Over the last decade, the role of renin-angiotensin system (RAS) on the development of obesity and its comorbidities has been extensively addressed. Both circulating and local RAS components are up-regulated in obesity and involved in non-alcoholic fatty liver disease onset. Pharmacological manipulations of RAS are viable strategies to tackle metabolic impairments caused by the excessive body fat mass. Renin inhibitors rescue insulin resistance, but do not have marked effects on hepatic steatosis. However, angiotensin-converting enzyme inhibitors and angiotensin receptor blockers (ARB) yield beneficial hepatic remodeling. ARBs elicit body mass loss and normalize insulin levels, tackling insulin resistance. Also, this drug class increases adiponectin levels, besides countering interleukin-6, tumoral necrosis factor-alpha, and transforming growth factor-beta 1. The latter is essential to prevent from liver fibrosis. When conjugated with peroxisome proliferator-activated receptor (PPAR)-alpha activation, ARB fully rescues fatty liver. These effects might be orchestrated by an indirect up-regulation of MAS receptor due to angiotensin II receptor type 1 (AT1R) blockade. These associations of ARB with PPAR activation and ACE2-angiotensin (ANG) (1-7)-MAS receptor axis deserve a better understanding. This editorial provides a brief overview of the current knowledge regarding AT1R blockade effects on sensitivity to insulin and hepatic structural alterations as well as the intersections of AT1R blockade with peroxisome proliferator-activated receptor activation and ACE2-ANG (1-7) - MAS receptor axis.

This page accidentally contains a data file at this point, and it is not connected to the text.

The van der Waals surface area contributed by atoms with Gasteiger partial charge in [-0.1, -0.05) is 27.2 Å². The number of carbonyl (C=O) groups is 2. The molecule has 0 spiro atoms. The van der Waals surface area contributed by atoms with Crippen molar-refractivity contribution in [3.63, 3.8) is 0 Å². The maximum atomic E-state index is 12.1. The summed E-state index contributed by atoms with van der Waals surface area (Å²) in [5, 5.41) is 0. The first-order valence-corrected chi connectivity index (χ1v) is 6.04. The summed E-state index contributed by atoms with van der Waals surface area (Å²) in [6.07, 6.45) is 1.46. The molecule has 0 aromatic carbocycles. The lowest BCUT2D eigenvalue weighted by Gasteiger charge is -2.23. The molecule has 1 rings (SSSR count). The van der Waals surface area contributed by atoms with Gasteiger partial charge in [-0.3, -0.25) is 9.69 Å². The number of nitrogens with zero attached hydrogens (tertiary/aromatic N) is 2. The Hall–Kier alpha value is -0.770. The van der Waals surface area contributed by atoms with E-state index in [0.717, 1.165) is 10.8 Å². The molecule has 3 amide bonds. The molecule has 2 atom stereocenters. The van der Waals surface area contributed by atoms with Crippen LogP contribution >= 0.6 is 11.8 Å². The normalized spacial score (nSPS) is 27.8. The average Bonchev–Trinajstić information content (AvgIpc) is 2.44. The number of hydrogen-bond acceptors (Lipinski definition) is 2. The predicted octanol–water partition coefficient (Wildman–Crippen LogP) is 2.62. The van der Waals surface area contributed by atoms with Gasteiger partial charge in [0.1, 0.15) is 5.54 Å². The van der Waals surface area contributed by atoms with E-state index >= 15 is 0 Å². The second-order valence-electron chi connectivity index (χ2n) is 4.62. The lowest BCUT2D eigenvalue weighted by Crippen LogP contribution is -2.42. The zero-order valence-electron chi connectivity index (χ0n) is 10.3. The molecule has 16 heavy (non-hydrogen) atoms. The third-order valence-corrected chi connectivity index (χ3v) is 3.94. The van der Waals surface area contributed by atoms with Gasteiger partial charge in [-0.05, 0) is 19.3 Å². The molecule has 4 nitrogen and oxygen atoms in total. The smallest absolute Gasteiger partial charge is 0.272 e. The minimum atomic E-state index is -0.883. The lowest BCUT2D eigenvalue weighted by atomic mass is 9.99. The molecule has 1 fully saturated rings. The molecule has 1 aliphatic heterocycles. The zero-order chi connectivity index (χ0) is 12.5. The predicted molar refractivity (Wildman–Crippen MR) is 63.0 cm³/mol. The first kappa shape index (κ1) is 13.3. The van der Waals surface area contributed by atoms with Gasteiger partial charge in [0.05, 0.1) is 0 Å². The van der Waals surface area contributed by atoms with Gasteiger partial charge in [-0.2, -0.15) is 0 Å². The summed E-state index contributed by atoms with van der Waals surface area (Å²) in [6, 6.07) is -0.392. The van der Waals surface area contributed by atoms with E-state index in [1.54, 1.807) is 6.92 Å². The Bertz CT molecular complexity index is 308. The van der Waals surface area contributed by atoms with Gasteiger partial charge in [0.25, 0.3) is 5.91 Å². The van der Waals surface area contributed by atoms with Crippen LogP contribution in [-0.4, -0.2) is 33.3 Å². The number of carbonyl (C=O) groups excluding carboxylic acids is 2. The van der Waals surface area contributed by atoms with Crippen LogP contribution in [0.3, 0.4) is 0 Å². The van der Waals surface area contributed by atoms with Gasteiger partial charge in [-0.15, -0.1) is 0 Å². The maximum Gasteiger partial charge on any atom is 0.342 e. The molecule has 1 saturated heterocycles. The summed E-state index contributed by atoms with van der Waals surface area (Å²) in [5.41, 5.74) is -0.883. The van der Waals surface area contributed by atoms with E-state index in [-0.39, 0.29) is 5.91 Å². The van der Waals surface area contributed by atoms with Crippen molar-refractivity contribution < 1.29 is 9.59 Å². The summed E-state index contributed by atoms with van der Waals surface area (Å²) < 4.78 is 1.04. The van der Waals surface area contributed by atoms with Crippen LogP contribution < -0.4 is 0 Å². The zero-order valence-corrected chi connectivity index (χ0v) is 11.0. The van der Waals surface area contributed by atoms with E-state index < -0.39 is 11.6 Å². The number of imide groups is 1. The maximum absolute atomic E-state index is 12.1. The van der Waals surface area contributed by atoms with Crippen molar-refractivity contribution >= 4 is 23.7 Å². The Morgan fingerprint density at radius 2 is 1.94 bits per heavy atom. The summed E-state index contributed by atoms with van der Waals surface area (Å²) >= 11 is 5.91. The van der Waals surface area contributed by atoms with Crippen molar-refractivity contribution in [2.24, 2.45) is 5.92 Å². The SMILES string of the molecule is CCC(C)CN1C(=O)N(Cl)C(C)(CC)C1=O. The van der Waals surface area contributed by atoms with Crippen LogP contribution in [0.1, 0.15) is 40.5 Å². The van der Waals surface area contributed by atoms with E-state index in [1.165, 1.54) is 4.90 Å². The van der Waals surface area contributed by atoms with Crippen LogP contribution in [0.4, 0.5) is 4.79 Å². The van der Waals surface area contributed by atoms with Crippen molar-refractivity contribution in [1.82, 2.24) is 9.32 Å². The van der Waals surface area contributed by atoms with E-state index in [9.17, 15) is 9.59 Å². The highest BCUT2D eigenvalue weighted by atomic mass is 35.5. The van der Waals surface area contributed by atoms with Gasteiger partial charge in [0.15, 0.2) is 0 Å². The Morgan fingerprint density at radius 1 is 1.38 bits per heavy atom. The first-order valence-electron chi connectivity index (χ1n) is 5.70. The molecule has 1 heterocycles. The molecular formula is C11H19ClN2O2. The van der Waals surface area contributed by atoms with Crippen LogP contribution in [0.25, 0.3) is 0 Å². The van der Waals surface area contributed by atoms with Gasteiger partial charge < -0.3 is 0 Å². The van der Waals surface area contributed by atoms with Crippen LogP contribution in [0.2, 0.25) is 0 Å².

Key Words: Non-alcoholic fatty liver disease, Insulin resistance, Angiotensin receptor blockers, MAS receptor, Renin-angiotensin system

Core tip: Intrahepatic renin-angiotensin system activation contributes to insulin resistance and non-alcoholic fatty liver disease onset. ANG II interaction with angiotensin II receptor type 1 (AT1R) mediates pro-inflammatory and pro-fibrogenic responses, besides enhancing the oxidative stress, which makes the liver more prone to noxious liver diseases. AT1R blockers mitigate insulin resistance and fatty liver by enhancing beta-oxidation, reducing lipogenesis and controlling inflammation. The impact of the AT1R blockade on liver ACE2-angiotensin (1-7)-MAS receptor axis remains to be fully unraveled.